Keshi (ケシ), meaning poppy seed in Japanese, was originally used in Japan for very small-sized natural pearls, namely the very rare Akoya natural pearls that were locally collected until the early 20th century. Today, however, the original meaning of the word "keshi" became corrupted and is now a trade name for the nacreous non-bead saltwater cultured pearls that form, by accident or intentionally, inside pearl producing molluscs as a by-product of the classic seeding or grafting process. The first reported cultured keshi pearls in the early-20th century were associated to the then emerging Akoya cultured pearl farming in Japan and now "keshis" are are also found elsewhere and in other nacreous pearl producing molluscs (e.g. South Sea, Tahitian). Distinguishing non-bead cultured from natural pearls is very complex, requiring lab experience and modern tools - real-time X-ray microradiography (RTX) and X-ray computerised tomography (µ-CT), and often results in different interpretations. In the image, the Rockpool Styarfish Cuf by Paspaley featuring South Sea keshi cultured pearls gathered over four annual harvests, showing the exceptional character of these rare nacreous biogenic gems that are discovered in very small quantities each year .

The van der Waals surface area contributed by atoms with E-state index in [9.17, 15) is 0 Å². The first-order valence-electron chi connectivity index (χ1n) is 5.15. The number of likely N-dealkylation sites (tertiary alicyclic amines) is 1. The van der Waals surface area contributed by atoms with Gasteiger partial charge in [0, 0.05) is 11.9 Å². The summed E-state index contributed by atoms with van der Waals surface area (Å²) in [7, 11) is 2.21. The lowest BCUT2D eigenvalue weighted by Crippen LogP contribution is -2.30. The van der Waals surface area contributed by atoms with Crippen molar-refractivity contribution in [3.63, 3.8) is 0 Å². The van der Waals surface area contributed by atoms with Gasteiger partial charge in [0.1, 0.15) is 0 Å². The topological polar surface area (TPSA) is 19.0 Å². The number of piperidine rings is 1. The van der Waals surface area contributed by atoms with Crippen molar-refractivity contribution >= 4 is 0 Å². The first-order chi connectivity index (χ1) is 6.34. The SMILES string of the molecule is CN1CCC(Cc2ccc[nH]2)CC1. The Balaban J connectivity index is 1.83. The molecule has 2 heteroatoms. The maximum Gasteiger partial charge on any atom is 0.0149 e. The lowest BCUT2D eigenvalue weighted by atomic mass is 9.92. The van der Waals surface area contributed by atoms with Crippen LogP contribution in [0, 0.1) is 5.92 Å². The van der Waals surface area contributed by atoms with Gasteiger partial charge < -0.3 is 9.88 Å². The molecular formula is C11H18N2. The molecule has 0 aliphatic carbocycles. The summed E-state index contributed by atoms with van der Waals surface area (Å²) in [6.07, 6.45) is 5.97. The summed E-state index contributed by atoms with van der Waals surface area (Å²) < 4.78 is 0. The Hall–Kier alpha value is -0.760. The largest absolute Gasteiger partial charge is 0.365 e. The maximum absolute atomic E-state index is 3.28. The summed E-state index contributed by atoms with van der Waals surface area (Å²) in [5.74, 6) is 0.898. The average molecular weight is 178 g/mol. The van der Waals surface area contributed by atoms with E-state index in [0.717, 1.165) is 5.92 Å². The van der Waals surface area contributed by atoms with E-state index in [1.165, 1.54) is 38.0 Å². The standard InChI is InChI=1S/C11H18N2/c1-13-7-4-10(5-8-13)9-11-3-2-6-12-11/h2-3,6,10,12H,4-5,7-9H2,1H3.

Source: Rui Galopin de Carvalho. (Portugal Gems Academy)